Patients and methods

The study included a large cohort of children born between 1966 and 2010. The data on all but five of these children were collected through CLNet; the remaining five were patients investigated by institutions not belonging to the network, but whose clinical data were available from the literature and from medical records [17, 18] (S. Berkovic, personal communication). Diagnosis of NCL was based on clinical evaluation, neurophysiological investigations (EEG, multiple evoked potentials), neuroradiological findings, biochemical assays (when available), and ultrastructural analysis of blood lymphocytes and/or skin biopsies. Blood samples were obtained for DNA analysis in about 75% of the cohort. Molecular investigations of the CLN1-3, CLN5-8 and CLN10 genes in peripheral blood DNA and the rapid detection of the common 1.02Kb deletion of CLN3 were performed using previously described procedures [1925]. ATP13A2 and KCTD7 (recently reported to be mutated in CLN12 [26] and CLN14 [27], respectively) were not analyzed.

Descriptive epidemiological studies were conducted with reference to a 13-year period: 1992–2004. Demographic data for incidence and prevalence analyses were obtained from the Italian National Institute of Statistics (http://www.demo.istat.it). Cumulative NCL incidence was evaluated as described elsewhere [7]. Genotype data were used for molecular analysis as well as for genotype-phenotype correlations. The type and location of specific mutations were compared to the disease phenotypes as defined in the CLNet clinical database to establish their severity and identify possible population-specific variants. In addition, we correlated clinical diagnoses in Italian patients with frequency and severity of individual mutations.

Investigations were performed following signed, informed consent by childrens’ parents (or caregivers) according to the rules of the local ethical committees of each CLNet Unit.

Results

Descriptive epidemiology

One hundred eighty-three patients with childhood-onset NCL, born between 1966 and 2010 and belonging to 156 families were identified in the CLNet database. The sample comprised 81 boys, 66 girls, and 36 patients whose gender could not be ascertained because the access codes were not available. The investigated cohort includes patients reported in an earlier study [8]. General study population data are summarized in Table 1. There emerged no characteristic pattern of distribution of the patients with NCLs across the country, and the small geographical clusters that did emerge were related to familial cases. Thirty children (16.4%) were not of Italian ancestry, being either born in Italy to foreign parents, or adopted from abroad. Fourteen of these children originated from the Balkans, three from Eastern Europe, nine from Middle Eastern countries, and one each from Saharan Africa, India, Sri Lanka, and Nepal.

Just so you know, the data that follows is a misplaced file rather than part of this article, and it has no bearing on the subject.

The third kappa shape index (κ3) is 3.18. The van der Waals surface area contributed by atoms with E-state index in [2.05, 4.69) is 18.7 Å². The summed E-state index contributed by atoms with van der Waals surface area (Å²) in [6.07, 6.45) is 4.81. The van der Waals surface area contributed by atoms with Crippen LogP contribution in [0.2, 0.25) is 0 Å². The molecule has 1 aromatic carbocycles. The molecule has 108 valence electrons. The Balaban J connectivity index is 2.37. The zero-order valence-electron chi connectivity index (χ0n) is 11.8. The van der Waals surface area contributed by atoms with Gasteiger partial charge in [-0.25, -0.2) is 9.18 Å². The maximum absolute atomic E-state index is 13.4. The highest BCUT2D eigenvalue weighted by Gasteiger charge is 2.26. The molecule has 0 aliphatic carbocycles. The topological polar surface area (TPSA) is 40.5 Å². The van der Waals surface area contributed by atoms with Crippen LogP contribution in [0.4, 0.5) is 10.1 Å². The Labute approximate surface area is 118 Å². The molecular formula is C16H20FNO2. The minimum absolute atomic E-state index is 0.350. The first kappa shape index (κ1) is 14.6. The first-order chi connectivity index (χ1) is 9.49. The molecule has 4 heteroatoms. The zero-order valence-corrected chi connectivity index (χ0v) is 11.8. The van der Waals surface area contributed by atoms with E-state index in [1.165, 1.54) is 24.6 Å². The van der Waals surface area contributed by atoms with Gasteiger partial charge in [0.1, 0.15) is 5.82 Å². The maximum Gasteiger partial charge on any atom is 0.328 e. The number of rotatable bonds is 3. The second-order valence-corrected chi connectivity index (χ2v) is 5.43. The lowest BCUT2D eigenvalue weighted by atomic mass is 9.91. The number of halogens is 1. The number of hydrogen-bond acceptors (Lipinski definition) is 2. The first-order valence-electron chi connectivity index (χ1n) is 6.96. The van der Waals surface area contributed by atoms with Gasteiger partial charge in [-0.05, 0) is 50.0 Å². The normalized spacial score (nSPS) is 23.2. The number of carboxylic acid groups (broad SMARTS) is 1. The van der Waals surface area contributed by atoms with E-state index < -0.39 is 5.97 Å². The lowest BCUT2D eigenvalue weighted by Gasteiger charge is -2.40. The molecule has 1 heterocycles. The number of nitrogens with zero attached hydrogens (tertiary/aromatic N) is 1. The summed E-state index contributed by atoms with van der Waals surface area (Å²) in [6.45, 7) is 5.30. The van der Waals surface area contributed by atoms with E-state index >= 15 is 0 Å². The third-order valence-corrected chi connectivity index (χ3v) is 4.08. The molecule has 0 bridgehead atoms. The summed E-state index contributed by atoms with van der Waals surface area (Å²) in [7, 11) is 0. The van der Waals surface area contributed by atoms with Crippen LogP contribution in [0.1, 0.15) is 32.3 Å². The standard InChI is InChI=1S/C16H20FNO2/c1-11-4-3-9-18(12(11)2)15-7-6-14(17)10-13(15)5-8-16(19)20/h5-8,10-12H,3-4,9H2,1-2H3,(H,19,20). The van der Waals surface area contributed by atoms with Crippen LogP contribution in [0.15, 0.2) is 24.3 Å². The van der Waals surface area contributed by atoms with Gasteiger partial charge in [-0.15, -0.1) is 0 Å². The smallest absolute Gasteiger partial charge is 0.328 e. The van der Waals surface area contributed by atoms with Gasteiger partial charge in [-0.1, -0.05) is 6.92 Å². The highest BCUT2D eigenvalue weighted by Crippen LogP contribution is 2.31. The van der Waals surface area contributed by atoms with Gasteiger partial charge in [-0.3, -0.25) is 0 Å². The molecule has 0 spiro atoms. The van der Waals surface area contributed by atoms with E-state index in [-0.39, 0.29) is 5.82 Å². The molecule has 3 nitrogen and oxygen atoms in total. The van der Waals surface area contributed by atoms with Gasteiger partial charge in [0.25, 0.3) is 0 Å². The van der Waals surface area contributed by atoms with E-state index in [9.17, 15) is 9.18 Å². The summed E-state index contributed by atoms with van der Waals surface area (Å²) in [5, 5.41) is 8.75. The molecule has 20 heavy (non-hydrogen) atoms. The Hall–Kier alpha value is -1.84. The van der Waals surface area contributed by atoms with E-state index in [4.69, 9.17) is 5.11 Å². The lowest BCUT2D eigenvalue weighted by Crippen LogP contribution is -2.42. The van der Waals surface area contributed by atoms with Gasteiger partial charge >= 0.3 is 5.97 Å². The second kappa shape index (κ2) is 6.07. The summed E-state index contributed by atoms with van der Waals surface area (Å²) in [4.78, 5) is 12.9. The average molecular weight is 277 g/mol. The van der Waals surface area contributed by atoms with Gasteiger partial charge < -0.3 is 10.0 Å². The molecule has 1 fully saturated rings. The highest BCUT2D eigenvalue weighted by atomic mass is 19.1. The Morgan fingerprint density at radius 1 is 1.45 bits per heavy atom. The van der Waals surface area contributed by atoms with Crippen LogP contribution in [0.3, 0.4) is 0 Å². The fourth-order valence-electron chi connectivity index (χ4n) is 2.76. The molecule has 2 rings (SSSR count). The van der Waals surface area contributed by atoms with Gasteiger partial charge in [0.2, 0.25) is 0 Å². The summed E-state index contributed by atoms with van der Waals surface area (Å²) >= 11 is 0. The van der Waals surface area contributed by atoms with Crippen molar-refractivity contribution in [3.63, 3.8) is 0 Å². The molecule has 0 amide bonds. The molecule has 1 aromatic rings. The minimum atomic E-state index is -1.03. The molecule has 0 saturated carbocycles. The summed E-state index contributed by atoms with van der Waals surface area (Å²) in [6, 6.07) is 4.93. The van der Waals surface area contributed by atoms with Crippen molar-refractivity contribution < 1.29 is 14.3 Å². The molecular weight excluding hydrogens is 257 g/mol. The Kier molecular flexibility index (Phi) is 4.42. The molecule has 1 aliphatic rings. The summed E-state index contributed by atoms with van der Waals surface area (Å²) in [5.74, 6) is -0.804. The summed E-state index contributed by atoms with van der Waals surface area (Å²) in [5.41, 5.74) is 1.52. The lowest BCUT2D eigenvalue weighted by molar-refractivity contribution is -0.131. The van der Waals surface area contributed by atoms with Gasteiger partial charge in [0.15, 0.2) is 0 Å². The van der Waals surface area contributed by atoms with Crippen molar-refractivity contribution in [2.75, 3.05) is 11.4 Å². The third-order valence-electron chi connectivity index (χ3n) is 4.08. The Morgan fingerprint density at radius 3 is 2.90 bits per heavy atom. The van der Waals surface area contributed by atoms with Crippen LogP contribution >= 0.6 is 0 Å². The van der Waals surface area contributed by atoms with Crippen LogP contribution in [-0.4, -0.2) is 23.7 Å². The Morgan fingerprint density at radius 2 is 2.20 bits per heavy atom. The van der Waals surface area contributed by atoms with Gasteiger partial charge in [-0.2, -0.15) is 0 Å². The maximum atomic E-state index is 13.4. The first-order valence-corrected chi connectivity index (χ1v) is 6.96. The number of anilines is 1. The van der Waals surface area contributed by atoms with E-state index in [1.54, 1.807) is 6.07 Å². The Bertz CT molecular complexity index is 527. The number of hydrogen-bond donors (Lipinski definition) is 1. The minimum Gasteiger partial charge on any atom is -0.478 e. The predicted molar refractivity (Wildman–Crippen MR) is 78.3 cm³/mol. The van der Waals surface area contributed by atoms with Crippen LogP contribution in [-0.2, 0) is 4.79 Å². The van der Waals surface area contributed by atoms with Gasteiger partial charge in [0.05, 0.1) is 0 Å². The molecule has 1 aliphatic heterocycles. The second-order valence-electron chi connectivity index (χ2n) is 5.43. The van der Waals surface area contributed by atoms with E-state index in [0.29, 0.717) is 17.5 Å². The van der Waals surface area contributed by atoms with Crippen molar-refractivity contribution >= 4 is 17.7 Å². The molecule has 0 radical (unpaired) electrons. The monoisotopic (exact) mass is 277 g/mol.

Table 1

Analytical data of the cohort of patients according to clinical NCL classification

NCL Form

Patients (# cases;%)

Families

Molecular Investigations

INCL

10 (5.5)

7

8

LINCL*

124 (67.7)

109

94

JNCL**

49 (26.8)

40

22

Total

183

156

124

* including so-termed variant (*) and protracted forms (**).

According to the clinical diagnosis of the all cohort (including patients whose diagnosis was not ascertained molecularly, but by neurophysiological data and ultrastructural findings), Late Infantile NCL (LINCL) was the most frequent subtype, affecting 67.7% of the patients. Infantile NCL (INCL) and Juvenile NCL (JNCL, including the so-called protracted form) accounted for 5.5% and 26.8%, respectively (see Table 1).

One hundred twenty-four patients were tested for mutations in the known NCL genes, and a molecular diagnosis was obtained in 112 of them (90.3%); the other twelve cases remained undiagnosed (Table 2). The clinical and ultrastructural findings of the 59 patients not undergoing DNA analyses were consistent with: INCL (n=2), LINCL (n=29), and JNCL (n=28).
Table 2

Molecular findings in 124 NCL patients according to both clinical form and mutated gene

GENE

INCL

LINCL

JNCL

Total (%)

CLN1

6

9

2

17 (13.7)

CLN2

0

29

0

29 (23.5)

CLN3

0

0

16

16 (12.9)

CLN5

0

7

0

7 (5.6)

CLN6

0

18

3

21 (16.9)

CLN7

0

14

0

14 (11.3)

CLN8

0

7

0

7 (5.6)

CLN10

0

1

0

1 (0.8)

CLNX

2

9

1

12 (9.7)

Total (%)

8 (6.5)